France wants to introduce a minimum price for flights and attack low-cost airlines

Transport Minister Clément Beaune will be proposing a policy of minimum prices for flights to the EU in order to reduce greenhouse gas emissions. 

In this article published by Gael Camba on Euronews, you can read what the Minister had to say: « 10 euro plane tickets are no longer possible » and further on [a very low ticket price] « does not reflect the price for the planet ».

But what are the different possible hypotheses? And what are the possible outcomes?

There are two possible hypotheses

Initially, the reasoning can be twofold:

Diagram 1: A tax is introduced on the assumption that the increase in the minimum price will generate enough additional profitability for the companies to support and finance it (and too bad for the others, who will die a natural death).

Diagram 2: By increasing the minimum price, we can bank on the fact that there will be fewer passengers, with flights that are less full and less profitable, leading to a reduction in supply on the part of the airlines. In the end, fewer flights = fewer carbon emissions. A nice 3-stripe trick.


In diagram 1, introduce this tax if you like, but let the airlines manage to increase their profitability without imposing anything on the price. They will have plenty of other levers (price other than the minimum price, load factor, cost reduction, development of ancillary revenue, etc.).

In diagram 2, the measure is unfair and ineffective in many respects Ineffective because :

  • The likely fall in passenger numbers could be fully offset by the resulting rise in the average price. This will depend on the proportion of customers who refuse the increase – and will not fly – and the proportion who accept it, contributing to an increase in the average price. If the effects offset each other, there will be no impact on profitability, but the situation will be worse than before (a higher carbon footprint per passenger because there are as many flights but fewer customers per flight).
  • Low-cost ancillary revenues (seat selection, baggage supplements, in-flight refreshments, etc.) can account for up to 50% of revenues. It will be easy for an experienced pricer to offset the increase in the minimum price by lowering prices on options and supplements so that the customer pays the same overall as before. The measure would then be ineffective because it could easily be circumvented.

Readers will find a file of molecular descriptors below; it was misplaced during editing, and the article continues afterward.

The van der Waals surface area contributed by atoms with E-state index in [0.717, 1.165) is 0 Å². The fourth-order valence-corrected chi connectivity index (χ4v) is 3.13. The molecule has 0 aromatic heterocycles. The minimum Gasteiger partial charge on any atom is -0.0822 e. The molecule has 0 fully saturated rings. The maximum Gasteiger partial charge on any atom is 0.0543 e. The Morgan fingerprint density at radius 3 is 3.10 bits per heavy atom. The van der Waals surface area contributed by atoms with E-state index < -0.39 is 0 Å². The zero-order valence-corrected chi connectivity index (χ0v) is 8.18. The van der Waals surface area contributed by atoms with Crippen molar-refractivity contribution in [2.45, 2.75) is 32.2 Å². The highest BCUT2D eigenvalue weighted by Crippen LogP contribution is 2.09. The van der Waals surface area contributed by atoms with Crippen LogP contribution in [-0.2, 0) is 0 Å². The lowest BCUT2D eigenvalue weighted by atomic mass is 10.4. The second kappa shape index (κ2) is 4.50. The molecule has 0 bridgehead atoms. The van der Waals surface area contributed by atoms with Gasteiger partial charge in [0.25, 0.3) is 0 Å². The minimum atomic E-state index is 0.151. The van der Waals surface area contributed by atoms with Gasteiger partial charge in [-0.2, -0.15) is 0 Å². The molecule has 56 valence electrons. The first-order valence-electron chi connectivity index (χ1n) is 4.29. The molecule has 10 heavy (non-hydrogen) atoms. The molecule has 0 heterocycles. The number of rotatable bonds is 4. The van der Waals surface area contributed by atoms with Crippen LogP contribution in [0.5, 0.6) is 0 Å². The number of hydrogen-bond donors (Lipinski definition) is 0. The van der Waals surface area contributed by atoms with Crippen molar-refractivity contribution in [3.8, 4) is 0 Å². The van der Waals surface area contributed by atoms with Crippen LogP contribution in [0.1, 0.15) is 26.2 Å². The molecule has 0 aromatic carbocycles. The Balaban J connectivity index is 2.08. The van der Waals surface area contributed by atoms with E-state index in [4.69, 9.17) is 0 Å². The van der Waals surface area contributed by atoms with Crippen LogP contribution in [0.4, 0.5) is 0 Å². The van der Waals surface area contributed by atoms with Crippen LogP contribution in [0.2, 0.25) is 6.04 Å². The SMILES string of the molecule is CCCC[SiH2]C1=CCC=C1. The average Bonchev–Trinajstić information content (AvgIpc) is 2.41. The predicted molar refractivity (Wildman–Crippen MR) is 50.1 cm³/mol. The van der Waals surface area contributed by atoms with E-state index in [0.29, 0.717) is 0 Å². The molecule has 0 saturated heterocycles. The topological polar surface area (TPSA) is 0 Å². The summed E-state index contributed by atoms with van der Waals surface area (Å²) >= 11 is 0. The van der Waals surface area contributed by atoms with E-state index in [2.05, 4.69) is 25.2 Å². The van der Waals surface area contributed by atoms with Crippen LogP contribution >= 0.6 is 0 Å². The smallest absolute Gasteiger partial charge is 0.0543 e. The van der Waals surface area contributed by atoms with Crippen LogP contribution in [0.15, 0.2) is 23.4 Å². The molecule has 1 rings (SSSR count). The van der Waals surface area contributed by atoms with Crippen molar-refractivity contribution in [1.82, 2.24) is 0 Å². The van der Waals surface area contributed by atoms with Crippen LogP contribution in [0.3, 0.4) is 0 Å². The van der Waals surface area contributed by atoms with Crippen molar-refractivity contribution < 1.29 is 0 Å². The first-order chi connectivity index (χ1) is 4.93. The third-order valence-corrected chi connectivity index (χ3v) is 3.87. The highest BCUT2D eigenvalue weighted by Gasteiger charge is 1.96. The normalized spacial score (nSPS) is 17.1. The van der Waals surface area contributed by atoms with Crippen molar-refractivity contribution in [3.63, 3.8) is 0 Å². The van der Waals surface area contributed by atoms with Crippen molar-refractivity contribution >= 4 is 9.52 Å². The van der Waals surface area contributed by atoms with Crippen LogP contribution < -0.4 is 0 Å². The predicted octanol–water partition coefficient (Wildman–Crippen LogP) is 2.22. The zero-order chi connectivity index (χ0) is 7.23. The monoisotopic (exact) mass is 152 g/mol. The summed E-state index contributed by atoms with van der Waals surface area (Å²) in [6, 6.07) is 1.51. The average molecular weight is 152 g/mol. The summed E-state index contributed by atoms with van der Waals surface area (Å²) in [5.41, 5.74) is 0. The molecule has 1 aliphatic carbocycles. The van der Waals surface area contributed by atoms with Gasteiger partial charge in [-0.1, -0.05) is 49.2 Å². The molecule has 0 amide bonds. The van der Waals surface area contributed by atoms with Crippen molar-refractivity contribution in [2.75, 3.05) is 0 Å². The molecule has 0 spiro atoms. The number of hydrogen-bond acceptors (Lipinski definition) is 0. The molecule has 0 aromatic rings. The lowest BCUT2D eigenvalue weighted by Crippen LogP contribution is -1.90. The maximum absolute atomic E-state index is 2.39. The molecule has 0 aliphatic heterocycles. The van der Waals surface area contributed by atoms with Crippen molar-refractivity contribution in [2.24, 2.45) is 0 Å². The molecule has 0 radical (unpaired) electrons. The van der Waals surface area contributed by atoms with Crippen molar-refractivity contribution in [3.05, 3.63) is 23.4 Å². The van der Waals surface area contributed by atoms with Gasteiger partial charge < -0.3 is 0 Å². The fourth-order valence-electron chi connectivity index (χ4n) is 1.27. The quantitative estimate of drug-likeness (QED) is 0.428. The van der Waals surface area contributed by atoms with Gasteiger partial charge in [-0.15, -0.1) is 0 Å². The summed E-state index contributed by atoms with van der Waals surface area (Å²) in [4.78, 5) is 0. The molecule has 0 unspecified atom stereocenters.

• The price of a ticket only makes sense for a return journey in terms of carbon footprint. Because in order to make the return journey, the flight has to make the outward journey. A ticket costing €300 can be broken down into €50 one way + €250 return or €150 one way + €150 return, for example. This changes absolutely nothing. So it’s in the outward and return journeys that the carbon footprint comes into play, where an increase in the price per ticket is imposed, which is equivalent to thinking only in terms of single tickets.

Unfair because :

  • Increasing the minimum ticket price is to some extent introducing a distortion of competition by targeting low-cost carriers. Low-cost carriers are often more profitable than national airlines, have higher average occupancy rates and a more modern fleet than traditional airlines. It’s not certain that their carbon footprint per passenger is higher than that of Legacies.
  • It would be unfair to attack price alone when other configurations lead to an equally poor carbon footprint, for example on flights with low load factors. It is hard to imagine the Minister imposing load shedding or minimum load requirements on airlines on flights that are nevertheless an ecological disaster. This would be commercially unacceptable and unmanageable for both airlines and customers. But if the problem really is the carbon footprint (and not low-cost or low fares as such), in the interests of fairness we should focus on these flights and not on the price issue.

So why not tackle the subject directly?

For example, we have more than 40 flights a day on the Paris-Madrid or Paris-Rome routes. Under the aegis of IATA (the International Air Transport Association) or any other supranational organisation, we could consider reducing the slots distributed at the major international airports (slots being take-off and landing time slots). This could be done, for example, in proportion to each airline’s schedule. This would automatically reduce the number of flights and the carbon footprint.

Because to effectively reduce CO2 emissions, we don’t need to reduce the number of passengers per flight, we need to reduce the number of flights.

There are other levers that can be used to move in this direction: a substantial tax incentive to renew the fleet with more fuel-efficient aircraft. The latest generations of the A3210 neo type reduce emissions by more than 20% compared with previous generations. We could also talk about synthetic paraffin or solar paraffin, which could be encouraged (as the Swiss are planning to do).

So there are some really good ways of reducing our carbon footprint more directly. Let’s not hijack the discussion on price, which really has nothing to do with the subject. It would be inefficient, unfair and contrary in spirit to the rules of free and undistorted competition.

Keywords: minimum price for flights, carbon footprint, airline, low-cost